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original site launched April 1, 2004, .com relaunched October 1, 2004

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editor's note
Alela Diane
The Pirate’s Gospel
(Holocene Music)
by Sara Huguenard

You know those '60s/'70s movies that portray hippies who are seemingly so out of it that they would probably be dancing just as fervently to the hum of a refrigerator as they would the disjointed psychedelic folk music playing on the soundtrack? That is about as close as I could come to a proper analogy for Alela Diane’s music. There isn’t much wrong with the symphonic elements of her compositions, however basic the melodies may be. Her voice is rich and full, and the genre is undeniable. But the writing is so disjointed and, well, senseless, that the music all but loses what it needs to “click” with the listener. For example, more than half of the songs on the album are written in the same manner of prose:

First line
Repeat first line
Second line
Repeat second line

This quickly becomes not only annoying, but distracting. Further overpowering the music’s presence are the regular disconnect between lyric and melody: telling a pirate’s story through southern folk tune or pairing upbeat poetry with melancholy orchestration (“Clickety Clack”). And then to compound it all in one final blow to the ability one may have to develop a passion for what they are hearing: there is nothing to indicate that the musician’s words are anything more than random and not fashioned out of any experience close to her. 

This is not to say that Alela Diane’s debut is an entire loss. Near the end of the album we are treated to a couple of particularly well-crafted pieces, “Sister Self” and “Pigeon Song,” both of which show a strength nearly comparable to those of any current folk artists of note on the scene, before slipping unfortunately back into the predictably trippy-stoned disorientation from whence it came in its finale.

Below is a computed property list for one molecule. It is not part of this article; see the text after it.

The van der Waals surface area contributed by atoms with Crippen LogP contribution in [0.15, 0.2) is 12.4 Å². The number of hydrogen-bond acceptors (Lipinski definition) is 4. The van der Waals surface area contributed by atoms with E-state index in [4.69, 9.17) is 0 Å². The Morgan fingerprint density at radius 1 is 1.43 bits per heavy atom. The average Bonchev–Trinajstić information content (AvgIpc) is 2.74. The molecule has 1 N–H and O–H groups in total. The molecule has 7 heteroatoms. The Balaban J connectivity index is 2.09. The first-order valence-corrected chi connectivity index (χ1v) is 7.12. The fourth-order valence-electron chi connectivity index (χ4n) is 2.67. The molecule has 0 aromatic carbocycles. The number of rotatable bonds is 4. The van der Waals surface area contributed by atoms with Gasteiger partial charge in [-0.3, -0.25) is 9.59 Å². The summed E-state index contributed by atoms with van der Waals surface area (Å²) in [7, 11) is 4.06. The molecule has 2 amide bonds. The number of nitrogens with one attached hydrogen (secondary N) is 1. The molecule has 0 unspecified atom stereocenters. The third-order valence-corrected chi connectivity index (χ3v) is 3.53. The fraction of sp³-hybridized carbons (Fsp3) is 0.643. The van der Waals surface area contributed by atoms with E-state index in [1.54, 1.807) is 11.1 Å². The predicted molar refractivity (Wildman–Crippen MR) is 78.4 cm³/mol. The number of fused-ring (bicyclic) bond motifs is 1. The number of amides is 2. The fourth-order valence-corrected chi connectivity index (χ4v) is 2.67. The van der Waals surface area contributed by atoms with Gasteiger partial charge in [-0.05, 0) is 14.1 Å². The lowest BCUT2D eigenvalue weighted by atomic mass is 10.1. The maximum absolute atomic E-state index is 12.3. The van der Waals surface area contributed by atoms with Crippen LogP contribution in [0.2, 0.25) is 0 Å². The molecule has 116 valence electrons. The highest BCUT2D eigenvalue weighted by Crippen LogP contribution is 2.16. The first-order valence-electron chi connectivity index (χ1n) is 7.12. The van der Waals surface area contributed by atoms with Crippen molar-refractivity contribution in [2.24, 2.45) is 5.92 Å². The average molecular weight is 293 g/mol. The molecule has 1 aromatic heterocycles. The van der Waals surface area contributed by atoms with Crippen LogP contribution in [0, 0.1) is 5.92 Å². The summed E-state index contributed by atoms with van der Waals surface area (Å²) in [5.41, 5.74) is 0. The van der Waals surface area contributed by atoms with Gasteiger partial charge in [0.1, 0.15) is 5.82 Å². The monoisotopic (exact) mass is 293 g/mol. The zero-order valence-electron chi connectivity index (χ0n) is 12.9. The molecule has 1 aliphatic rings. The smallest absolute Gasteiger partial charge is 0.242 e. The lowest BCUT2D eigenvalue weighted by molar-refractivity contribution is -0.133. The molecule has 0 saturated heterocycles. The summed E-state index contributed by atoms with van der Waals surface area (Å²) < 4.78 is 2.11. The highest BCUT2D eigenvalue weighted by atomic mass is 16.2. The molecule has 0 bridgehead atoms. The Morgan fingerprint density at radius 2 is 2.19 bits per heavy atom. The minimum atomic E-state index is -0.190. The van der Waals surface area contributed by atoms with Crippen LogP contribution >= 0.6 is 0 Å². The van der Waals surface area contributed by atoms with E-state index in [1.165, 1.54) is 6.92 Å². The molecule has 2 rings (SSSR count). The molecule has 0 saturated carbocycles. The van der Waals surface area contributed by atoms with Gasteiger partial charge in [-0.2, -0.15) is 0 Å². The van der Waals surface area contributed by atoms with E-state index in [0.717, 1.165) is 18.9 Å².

After reading the artist’s bio, it isn’t really surprising that what Ms. Diane has produced is exactly what it is, as it would appear that she led a bit of an odd/ bohemian upbringing with her musician parents. Unfortunately, it is difficult to believe that there are enough black tight and turtleneck, beret-wearing, finger-snapping-in-appreciation tripper/stoners out there today who would “dig” this type of offering to provide a solid market. 

However underground the folk music scene has been in the past forty or so years, there are quite a few groups that have gained a solid following in the modern day by honing the genre and creating some really beautiful, intelligent music. But quite frankly, The Pirate’s Gospel does not fall within those ranks; sounding instead like a novelty--an album found on a dusty old coffee-house turntable--whose time had come and gone long ago.

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